Elias’ photo was shared en masse, and this is his story

Elias’ photo was shared en masse, and this is his story

“Four minutes later I deleted it from Facebook, but two minutes later someone had already taken a screenshot.” The photo was then widely circulated: Elias was even recognized on a street in his city yesterday and today. “I’ve received countless responses to it,” says Elias. “From very positive and supportive messages to unfortunately racist messages as well, although fortunately they are a large minority.”

He presented it on his LinkedIn page Already the first reaction. He told RTL Nieuws that she said “sober” about two days after the exit poll. “The Netherlands is bigger than potential Prime Minister Wilders. We have Dutch legislation that protects our country and protects us as citizens. I also see that in my environment, it does not mean that we all suddenly become afraid.”

‘I’ll participate anywhere’

“We’ll see what happens in the near future,” Elias says. “By no means am I going anywhere. I was born here, studied at UvA and now work at Leiden University. I am fully committed to society and will continue to do so.”

“But still, the result was clear,” Elias says. “37 seats is nothing. I don’t really understand that so many people vote for the Freedom Party, when this party actually wants to restrict freedoms.” This post was originally “intended as a joke.” Between us. But the more I thought about it, it became a joke with a serious wink.”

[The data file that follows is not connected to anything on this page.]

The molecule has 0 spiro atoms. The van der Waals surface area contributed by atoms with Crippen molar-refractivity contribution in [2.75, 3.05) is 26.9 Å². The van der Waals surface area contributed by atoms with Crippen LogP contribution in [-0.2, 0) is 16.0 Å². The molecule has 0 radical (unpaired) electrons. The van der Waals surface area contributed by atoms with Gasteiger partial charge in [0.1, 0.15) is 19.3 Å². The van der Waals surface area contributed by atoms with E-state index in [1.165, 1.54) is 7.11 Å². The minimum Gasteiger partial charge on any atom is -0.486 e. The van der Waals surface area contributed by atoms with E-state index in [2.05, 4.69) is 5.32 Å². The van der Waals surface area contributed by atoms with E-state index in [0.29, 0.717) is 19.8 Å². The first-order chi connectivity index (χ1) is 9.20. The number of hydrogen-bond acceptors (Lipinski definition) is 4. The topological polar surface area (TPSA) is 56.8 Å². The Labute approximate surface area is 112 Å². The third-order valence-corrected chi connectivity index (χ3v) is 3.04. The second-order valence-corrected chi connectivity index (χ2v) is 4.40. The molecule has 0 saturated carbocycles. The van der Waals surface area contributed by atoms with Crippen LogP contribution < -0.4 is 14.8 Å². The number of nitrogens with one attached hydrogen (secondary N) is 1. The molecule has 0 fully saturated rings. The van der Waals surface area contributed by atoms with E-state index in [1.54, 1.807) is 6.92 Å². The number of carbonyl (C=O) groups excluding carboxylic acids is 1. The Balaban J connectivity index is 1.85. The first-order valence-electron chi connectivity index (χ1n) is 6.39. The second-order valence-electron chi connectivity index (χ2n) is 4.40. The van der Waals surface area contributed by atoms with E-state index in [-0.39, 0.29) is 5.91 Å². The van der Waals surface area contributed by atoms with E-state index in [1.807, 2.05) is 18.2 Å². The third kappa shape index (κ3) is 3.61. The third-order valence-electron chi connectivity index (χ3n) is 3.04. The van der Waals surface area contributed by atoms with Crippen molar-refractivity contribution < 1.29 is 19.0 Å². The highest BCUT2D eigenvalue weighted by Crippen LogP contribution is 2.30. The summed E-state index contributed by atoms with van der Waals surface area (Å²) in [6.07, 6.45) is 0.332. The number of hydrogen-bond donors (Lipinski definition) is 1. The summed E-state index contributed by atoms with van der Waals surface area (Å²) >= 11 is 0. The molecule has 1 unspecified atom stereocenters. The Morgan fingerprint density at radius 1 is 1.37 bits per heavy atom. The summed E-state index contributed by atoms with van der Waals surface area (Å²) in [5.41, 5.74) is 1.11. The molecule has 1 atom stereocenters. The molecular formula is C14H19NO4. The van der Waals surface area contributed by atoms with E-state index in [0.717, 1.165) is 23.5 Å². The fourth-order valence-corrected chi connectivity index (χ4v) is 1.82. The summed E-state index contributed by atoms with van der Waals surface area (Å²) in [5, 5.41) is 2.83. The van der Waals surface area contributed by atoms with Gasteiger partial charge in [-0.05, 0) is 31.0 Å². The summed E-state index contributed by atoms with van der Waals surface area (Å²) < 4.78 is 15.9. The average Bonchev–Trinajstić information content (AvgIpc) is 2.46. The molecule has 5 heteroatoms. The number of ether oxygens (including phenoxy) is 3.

“I feel like I am Moroccan and Dutch at the same time. As Muslims in the Netherlands, we are expected to conform to society. But it is sometimes difficult to portray ourselves that way when society is so polarized. The more I am addressed and the more we are seen as ‘the other,’” she said. “It’s getting more difficult.”

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Stay in the conversation

“I think everyone should be respected.” And of course, the young Leiden resident really means everyone. “We are Dutch citizens, Muslims or Moroccans. But also voters for the Party for Freedom. I also think it is bad that not many people dare to say that they voted for the Party for Freedom.”

Elias loves talking to them. “I think this is the best thing to do. And perhaps also our duty as Muslims and as a people. When I hear from my colleagues or neighbors that they voted for the Freedom Party, I want to know why. I hope so. If that is the case because of their anti-Islamic views, I might be able to change that.” a little. In any case, we must remain open to dialogue.”

“In recent days, I have heard from many people that they voted for him because of his more moderate tone,” Elias continues. “I hear that a lot around me and I find it special. Then these people told me that they previously thought he had a lot of good points, but they didn’t want to vote for him because he was so anti-Islam. And that if he got it again, they wouldn’t vote for him next time.” “.

Returning to the post, Elias says he is happy that his photo sparked reactions and conversations. “It wasn’t meant to go viral, but I think it’s led to new insights for some people. That’s great.”

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